Posts Tagged Lamb
Now that we know all vertebrates and probably the majority of invertebrates feel pain what about young animals? Until an animal (or human) reaches a certain stage of development its brain is presumably not sufficiently mature enough to recognise and register that a painful event is occurring. This does not mean painful events do not occur or that the body does not respond to them in some way. It just means that the brain is not able to consciously register the event. This happens during surgery when an animal (or human) is anaesthetised. The surgical event is still painful but the part of the brain that recognises and responds to this fact has been switched off by virtue of the anaesthetic. Extrapolating from this a foetus is effectively unconscious and unaware of painful stimuli until its brain has become complex enough to develop consciousness.
The electrical activity in the brain can be measured via an electroencephalogram (EEG). Very early on in development the EEG is absent i.e. there is no detectable brain activity. As the animal develops EEG activity begins to appear. The time when this occurs relative to an animal’s birth depends on how mature it is after it is born. Lambs are born fairly well developed and are able to stand and walk shortly after birth. They develop EEG readings and therefore conscious perception after about 80% of the pregnancy has elapsed (similar to humans) and are born more or less fully conscious, although their EEG shows significant continued maturation during the first week of life. Lamb EEG responses to castration are not as great at one to two days after birth as they after one week post birth.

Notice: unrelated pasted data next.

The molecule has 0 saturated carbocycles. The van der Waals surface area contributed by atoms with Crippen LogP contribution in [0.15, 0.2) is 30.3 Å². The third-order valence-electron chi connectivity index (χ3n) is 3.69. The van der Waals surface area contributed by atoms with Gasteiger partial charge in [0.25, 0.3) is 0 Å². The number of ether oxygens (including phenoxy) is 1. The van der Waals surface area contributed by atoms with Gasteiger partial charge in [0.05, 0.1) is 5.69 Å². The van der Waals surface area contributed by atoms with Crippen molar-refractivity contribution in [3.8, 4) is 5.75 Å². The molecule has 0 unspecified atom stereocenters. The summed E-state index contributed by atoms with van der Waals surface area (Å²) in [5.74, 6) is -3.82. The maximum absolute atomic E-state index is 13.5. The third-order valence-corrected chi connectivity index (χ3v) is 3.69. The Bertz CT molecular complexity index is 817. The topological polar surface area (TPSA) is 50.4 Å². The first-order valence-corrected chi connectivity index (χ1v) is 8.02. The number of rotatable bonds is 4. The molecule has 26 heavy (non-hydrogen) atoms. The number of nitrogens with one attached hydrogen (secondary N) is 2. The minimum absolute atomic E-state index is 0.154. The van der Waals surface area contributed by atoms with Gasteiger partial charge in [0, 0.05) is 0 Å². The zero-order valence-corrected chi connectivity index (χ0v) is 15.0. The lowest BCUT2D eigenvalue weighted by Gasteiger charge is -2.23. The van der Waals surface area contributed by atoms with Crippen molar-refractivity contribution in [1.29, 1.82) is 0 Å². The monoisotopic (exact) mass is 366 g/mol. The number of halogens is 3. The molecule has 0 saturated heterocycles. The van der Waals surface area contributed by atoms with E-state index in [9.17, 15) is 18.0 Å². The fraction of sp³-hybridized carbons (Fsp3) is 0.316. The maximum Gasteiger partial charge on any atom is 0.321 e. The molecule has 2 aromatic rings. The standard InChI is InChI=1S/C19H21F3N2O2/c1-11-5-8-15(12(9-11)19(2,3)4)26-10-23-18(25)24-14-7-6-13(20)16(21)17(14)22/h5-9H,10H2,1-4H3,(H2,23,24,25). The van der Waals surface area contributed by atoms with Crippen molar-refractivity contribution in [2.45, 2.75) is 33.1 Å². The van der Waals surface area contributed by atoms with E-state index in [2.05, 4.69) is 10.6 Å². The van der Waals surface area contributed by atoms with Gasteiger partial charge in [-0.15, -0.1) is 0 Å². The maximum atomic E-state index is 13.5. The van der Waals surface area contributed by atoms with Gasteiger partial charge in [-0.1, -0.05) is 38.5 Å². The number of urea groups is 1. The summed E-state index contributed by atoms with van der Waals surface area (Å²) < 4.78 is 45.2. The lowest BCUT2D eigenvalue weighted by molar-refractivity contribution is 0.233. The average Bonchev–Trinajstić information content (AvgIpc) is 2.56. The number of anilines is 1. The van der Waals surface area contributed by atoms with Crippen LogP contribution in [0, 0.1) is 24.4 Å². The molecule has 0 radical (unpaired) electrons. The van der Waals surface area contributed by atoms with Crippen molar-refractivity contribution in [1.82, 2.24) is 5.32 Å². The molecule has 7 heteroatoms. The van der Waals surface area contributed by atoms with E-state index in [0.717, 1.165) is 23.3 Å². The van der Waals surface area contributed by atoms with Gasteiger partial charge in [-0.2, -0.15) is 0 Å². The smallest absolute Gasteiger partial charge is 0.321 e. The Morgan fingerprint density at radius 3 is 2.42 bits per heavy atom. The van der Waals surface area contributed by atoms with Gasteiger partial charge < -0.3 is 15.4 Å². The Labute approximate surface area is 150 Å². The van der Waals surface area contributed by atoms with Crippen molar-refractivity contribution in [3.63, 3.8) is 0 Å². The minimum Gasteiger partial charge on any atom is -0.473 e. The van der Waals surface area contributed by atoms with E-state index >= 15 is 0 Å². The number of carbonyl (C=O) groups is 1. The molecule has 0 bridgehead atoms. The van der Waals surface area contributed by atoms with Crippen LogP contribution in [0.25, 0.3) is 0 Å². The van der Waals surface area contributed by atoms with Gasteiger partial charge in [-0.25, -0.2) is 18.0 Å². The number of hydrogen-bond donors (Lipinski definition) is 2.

Rats are reasonably immature when born and have no detectable EEG. EEG signals don’t appear until 12 to 18 days after birth. Rats whose tails are clamped five to seven days after birth do not respond, while those clamped after 12 days do.
Marsupials are an interesting case because they are born at a very immature stage and crawl into their mother’s pouch where they complete most of their development. Interestingly they are able to complete that task even though their brain consists of only two layers of cells. In the tammar wallaby EEG activity does not appear until after 120 days of pouch life (total pouch time is approximately 250 days). Earlier than this and there is no response to toe clamping (Diesch et al 2007).
The main assumption here is that EEG activity correlates with consciousness. While this seems valid it is impossible to be certain and, even if the young animal does not consciously experience pain, the body can still react to painful stimuli by releasing stress hormones, withdrawal reflexes and changes in brain blood flow. There is some suggestion that while the animal cannot consciously perceive the pain it becomes sensitised to it such that it develops an increased perception of pain after birth that could become permanent (http://www.daff.gov.au/__data/assets/pdf_file/0019/1046431/25-craig-johnson.pdf). As always it seems prudent to err on the side of caution and avoid causing pain wherever possible.
Dr. F. Bunny
Diesch, T.J., D.J. Mellor, C.B. Johnson, and R.G. Lentle. 2007. Responsiveness to painful stimuli in anaesthetised newborn and young animals of varying neurological maturity (wallaby joeys, rat pups and lambs). Proceedings of the 6th World Congress on Alternatives and Animal Use in the Life Sciences, Tokyo. Pp. 549-552.